Samuelson's bill of particulars is familiar to many of us, but he neatly summarizes the problems: (i) unnecessary complexity, (ii) conservative outrage over the biggest expansion of the Medicare program since 1965, and (iii) the blatant political calculation that produced a plan that will produce higher out-of-pocket expenditures for many seniors (courtesy of the infamous doughnut hole) and that is still so bleeping expensive that the costs of the program will be covered by future taxes and borrowing. [tm]
From Modern Healthcare's Daily Dose (requires free registration):
Hospital costs for patients who did not pay or could not afford to pay hit $26.9 billion in 2004, an 8% increase from 2003, the American Hospital Association said. The cost of patients' unpaid bills accounted for 5.6% of hospitals' total expenses last year. That's a slight increase from 5.5% in 2003, but still one of the lowest percentages reported since 1984. The association calculated uncompensated-care costs -- rather than charges -- based on hospital responses to its 2004 survey and using a formula that did not include discounts for Medicaid, Medicare or private insurers. The AHA said 85% of U.S. hospitals responded.
Tuesday, November 22, 2005
Public health scholars trying to synchronize their research activities to keep pace with the "next new thing" might want to take a look at the CDC's "Public Health Protection Research Guide 2006 – 2015." The 60-day formal comment period on the agency's research agenda began November 18. More information is here. The research guide is available here (free registration required). [tm]
The AP reports that the CDC today proposed amendments to quarantine regulations, "hoping changes such as easier access to airline passenger lists could better protect Americans from foreign infectious diseases, including bird flu."
Monday, November 21, 2005
Four of Paul Krugman's recent op-eds in the New York Times have looked at health care economics and policy. Because of recent changes on the Times' web site, these have been moved to the Times Select section, meaning (i) they require a paid subscription and (ii) the usual RSS feed for Times articles isn't available. Oh, and they aren't available for free any more on the "unofficial Paul Krugman web site," either. Well, you're just going to have to pay to see these, or pull them off Lexis-Nexis (to make that easier to do, I have added the Lexis-Nexis link for each of these):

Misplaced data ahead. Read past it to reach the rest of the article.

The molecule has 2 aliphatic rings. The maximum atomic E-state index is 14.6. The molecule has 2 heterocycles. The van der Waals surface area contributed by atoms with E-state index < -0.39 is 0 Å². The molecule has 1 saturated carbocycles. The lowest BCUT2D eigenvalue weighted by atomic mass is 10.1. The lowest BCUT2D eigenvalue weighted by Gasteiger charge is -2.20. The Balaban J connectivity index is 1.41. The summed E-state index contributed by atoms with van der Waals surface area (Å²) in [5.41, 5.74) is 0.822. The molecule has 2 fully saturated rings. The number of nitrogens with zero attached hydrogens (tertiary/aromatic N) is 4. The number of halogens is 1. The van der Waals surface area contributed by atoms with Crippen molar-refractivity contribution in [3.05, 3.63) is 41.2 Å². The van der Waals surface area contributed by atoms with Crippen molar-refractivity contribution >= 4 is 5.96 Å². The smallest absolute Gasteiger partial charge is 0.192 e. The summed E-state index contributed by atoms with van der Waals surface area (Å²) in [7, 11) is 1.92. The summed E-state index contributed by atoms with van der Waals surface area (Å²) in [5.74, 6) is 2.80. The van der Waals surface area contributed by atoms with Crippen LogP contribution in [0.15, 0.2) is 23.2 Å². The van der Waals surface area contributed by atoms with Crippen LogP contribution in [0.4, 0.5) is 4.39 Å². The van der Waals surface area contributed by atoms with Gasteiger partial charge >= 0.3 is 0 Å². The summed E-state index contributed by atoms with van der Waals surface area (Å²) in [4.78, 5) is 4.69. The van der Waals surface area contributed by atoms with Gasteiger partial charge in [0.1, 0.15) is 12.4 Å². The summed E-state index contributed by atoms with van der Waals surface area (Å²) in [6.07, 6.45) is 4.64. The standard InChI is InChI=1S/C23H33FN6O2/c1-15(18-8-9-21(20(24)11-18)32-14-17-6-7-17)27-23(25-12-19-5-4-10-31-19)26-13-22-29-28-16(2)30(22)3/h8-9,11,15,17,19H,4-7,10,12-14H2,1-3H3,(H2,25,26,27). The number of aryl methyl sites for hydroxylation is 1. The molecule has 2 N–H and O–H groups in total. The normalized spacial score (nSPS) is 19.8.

- November 18, 2005: A Private Obsession [Lexis-Nexis]
The Medicare drug benefit is an example of gratuitous privatization on a grand scale.
- November 14, 2005: Health Economics 101 [Lexis-Nexis]
Our patchwork, semiprivate system of health insurance is failing because insurance companies spend too much time screening applicants.
- November 11, 2005: The Deadly Doughnut [Lexis-Nexis]
Politicians who don' t believe in a positive role for government shouldn' t be allowed to design new government programs.
- November 7, 2005: Pride, Prejudice, Insurance [Lexis-Nexis]
National health insurance is the obvious solution for health care reform in America.
Sunday, November 20, 2005
I'm a little late getting this link posted, but better late than . . .
Here's the 60-page transcript of the oral argument in Gonzales v. Oregon in the Supreme Court (question: whether Oregon's Death With Dignity Act is trumped by the Attorney General's interpretation of the Controlled Substances Act; the Ninth Circuit said no). [tm]
Today's NY Times has a piece by Amy Harmon about prenatal genetic screening and the social revolution that many see around the corner. The article seems to have been spurred on by a report (abstract) in the Nov. 10 New England Journal of Medicine on first- and second-trimester screening for Down's Syndrome. Here are some of the observations from the article:
- The new prenatal test provides earlier, more reliable results for all women than the current test, which is routinely offered to only older women who are at higher risk. But for people with Down syndrome and the cluster of other conditions subject to prenatal screening, the new test comes with a certain chill. Because such tests often lead to abortions, people with conditions from mental disability to cystic fibrosis may find their numbers dwindling. As a result, some fear, their lives may become harder just as they are winning the fight for greater inclusion.
- Some bioethicists envision a dystopia where parents who choose to forgo genetic testing are shunned, or their children are denied insurance. Parents and people with disabilities fear they may simply be more lonely. And less money may be devoted to cures and education.
- The co-director of the disabilities studies program at Pennsylvania State University, Michael Bérubé, whose 14-year-old son has Down syndrome, worries that if fewer children are born with the condition, hard-won advances like including them in mainstream schools may lose support. "The more people who think the condition is grounds for termination of a pregnancy, the more likely it will be that you'll wind up with a society that doesn't welcome those people once they're here," he said. "It turns into a vicious cycle."